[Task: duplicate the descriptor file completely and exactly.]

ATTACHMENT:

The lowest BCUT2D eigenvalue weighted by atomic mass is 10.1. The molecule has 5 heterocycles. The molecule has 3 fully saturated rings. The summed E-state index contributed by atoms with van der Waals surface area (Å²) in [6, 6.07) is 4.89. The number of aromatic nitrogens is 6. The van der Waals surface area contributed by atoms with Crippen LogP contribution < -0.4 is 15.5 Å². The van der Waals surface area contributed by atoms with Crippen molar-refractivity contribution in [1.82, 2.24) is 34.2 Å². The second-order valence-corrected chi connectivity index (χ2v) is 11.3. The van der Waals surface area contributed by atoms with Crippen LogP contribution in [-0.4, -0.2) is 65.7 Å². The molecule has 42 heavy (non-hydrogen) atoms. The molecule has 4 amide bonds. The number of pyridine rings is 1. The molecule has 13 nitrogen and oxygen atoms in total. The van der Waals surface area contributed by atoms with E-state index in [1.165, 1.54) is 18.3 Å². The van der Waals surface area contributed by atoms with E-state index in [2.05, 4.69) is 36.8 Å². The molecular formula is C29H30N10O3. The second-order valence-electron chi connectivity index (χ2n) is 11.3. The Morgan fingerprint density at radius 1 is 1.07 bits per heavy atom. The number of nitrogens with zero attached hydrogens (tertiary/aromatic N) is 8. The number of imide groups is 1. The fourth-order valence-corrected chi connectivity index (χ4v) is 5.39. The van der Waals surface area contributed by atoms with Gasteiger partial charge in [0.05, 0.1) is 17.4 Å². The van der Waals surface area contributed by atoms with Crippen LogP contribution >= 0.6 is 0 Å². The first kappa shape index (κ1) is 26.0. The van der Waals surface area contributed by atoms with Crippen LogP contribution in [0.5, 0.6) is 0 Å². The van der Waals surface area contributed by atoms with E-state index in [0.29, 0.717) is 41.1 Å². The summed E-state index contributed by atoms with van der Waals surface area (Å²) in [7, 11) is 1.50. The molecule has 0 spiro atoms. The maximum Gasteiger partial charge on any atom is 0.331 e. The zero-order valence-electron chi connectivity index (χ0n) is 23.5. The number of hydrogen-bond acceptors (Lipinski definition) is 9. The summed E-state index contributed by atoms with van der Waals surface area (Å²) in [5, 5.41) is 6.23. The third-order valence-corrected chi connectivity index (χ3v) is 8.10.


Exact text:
The lowest BCUT2D eigenvalue weighted by atomic mass is 10.1. The molecule has 5 heterocycles. The molecule has 3 fully saturated rings. The summed E-state index contributed by atoms with van der Waals surface area (Å²) in [6, 6.07) is 4.89. The number of aromatic nitrogens is 6. The van der Waals surface area contributed by atoms with Crippen LogP contribution < -0.4 is 15.5 Å². The van der Waals surface area contributed by atoms with Crippen molar-refractivity contribution in [1.82, 2.24) is 34.2 Å². The second-order valence-corrected chi connectivity index (χ2v) is 11.3. The van der Waals surface area contributed by atoms with Crippen LogP contribution in [-0.4, -0.2) is 65.7 Å². The molecule has 42 heavy (non-hydrogen) atoms. The molecule has 4 amide bonds. The number of pyridine rings is 1. The molecule has 13 nitrogen and oxygen atoms in total. The van der Waals surface area contributed by atoms with E-state index in [1.165, 1.54) is 18.3 Å². The van der Waals surface area contributed by atoms with E-state index in [2.05, 4.69) is 36.8 Å². The molecular formula is C29H30N10O3. The second-order valence-electron chi connectivity index (χ2n) is 11.3. The Morgan fingerprint density at radius 1 is 1.07 bits per heavy atom. The number of nitrogens with zero attached hydrogens (tertiary/aromatic N) is 8. The number of imide groups is 1. The fourth-order valence-corrected chi connectivity index (χ4v) is 5.39. The van der Waals surface area contributed by atoms with Gasteiger partial charge in [0.05, 0.1) is 17.4 Å². The van der Waals surface area contributed by atoms with Crippen LogP contribution >= 0.6 is 0 Å². The first kappa shape index (κ1) is 26.0. The van der Waals surface area contributed by atoms with Crippen LogP contribution in [0.5, 0.6) is 0 Å². The van der Waals surface area contributed by atoms with E-state index in [0.29, 0.717) is 41.1 Å². The summed E-state index contributed by atoms with van der Waals surface area (Å²) in [7, 11) is 1.50. The molecule has 0 spiro atoms. The maximum Gasteiger partial charge on any atom is 0.331 e. The zero-order valence-electron chi connectivity index (χ0n) is 23.5. The number of hydrogen-bond acceptors (Lipinski definition) is 9. The summed E-state index contributed by atoms with van der Waals surface area (Å²) in [5, 5.41) is 6.23. The third-order valence-corrected chi connectivity index (χ3v) is 8.10.